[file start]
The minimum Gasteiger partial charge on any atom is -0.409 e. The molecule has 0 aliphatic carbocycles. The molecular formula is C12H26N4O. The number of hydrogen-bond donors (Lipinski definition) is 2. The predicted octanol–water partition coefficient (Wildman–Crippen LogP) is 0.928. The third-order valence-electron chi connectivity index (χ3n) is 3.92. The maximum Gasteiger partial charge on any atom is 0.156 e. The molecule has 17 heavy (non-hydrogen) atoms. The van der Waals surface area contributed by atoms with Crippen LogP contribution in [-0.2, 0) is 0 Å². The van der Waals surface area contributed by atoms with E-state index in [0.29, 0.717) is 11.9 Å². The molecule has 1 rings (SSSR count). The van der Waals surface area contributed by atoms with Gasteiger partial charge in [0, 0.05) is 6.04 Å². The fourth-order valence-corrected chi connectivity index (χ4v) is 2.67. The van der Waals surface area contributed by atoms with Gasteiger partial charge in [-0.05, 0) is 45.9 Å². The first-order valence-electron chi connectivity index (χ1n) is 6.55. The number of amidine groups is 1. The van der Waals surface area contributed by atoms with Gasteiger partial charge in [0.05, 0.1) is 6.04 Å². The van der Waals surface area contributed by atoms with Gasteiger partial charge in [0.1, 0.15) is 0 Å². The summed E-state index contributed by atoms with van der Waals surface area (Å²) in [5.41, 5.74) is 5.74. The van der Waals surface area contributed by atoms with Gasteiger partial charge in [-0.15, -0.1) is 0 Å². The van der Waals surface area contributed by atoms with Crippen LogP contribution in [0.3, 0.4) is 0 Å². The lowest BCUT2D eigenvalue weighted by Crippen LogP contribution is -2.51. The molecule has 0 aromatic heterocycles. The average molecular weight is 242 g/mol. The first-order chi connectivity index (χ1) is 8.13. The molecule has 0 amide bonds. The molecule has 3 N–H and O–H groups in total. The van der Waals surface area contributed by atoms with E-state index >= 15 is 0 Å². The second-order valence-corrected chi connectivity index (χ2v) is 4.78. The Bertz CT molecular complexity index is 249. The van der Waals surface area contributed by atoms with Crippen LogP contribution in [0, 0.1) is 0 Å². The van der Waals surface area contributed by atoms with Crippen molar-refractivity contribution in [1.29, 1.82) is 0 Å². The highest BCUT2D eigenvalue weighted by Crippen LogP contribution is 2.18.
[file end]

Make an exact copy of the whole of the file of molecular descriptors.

The minimum Gasteiger partial charge on any atom is -0.409 e. The molecule has 0 aliphatic carbocycles. The molecular formula is C12H26N4O. The number of hydrogen-bond donors (Lipinski definition) is 2. The predicted octanol–water partition coefficient (Wildman–Crippen LogP) is 0.928. The third-order valence-electron chi connectivity index (χ3n) is 3.92. The maximum Gasteiger partial charge on any atom is 0.156 e. The molecule has 17 heavy (non-hydrogen) atoms. The van der Waals surface area contributed by atoms with Crippen LogP contribution in [-0.2, 0) is 0 Å². The van der Waals surface area contributed by atoms with E-state index in [0.29, 0.717) is 11.9 Å². The molecule has 1 rings (SSSR count). The van der Waals surface area contributed by atoms with Gasteiger partial charge in [0, 0.05) is 6.04 Å². The fourth-order valence-corrected chi connectivity index (χ4v) is 2.67. The van der Waals surface area contributed by atoms with Gasteiger partial charge in [-0.05, 0) is 45.9 Å². The first-order valence-electron chi connectivity index (χ1n) is 6.55. The number of amidine groups is 1. The van der Waals surface area contributed by atoms with Gasteiger partial charge in [0.05, 0.1) is 6.04 Å². The van der Waals surface area contributed by atoms with Gasteiger partial charge in [0.1, 0.15) is 0 Å². The summed E-state index contributed by atoms with van der Waals surface area (Å²) in [5.41, 5.74) is 5.74. The van der Waals surface area contributed by atoms with Gasteiger partial charge in [-0.15, -0.1) is 0 Å². The van der Waals surface area contributed by atoms with Crippen LogP contribution in [0.3, 0.4) is 0 Å². The lowest BCUT2D eigenvalue weighted by Crippen LogP contribution is -2.51. The molecule has 0 aromatic heterocycles. The average molecular weight is 242 g/mol. The first-order chi connectivity index (χ1) is 8.13. The molecule has 0 amide bonds. The molecule has 3 N–H and O–H groups in total. The van der Waals surface area contributed by atoms with E-state index >= 15 is 0 Å². The second-order valence-corrected chi connectivity index (χ2v) is 4.78. The Bertz CT molecular complexity index is 249. The van der Waals surface area contributed by atoms with Crippen LogP contribution in [0, 0.1) is 0 Å². The van der Waals surface area contributed by atoms with Crippen molar-refractivity contribution in [1.29, 1.82) is 0 Å². The highest BCUT2D eigenvalue weighted by Crippen LogP contribution is 2.18.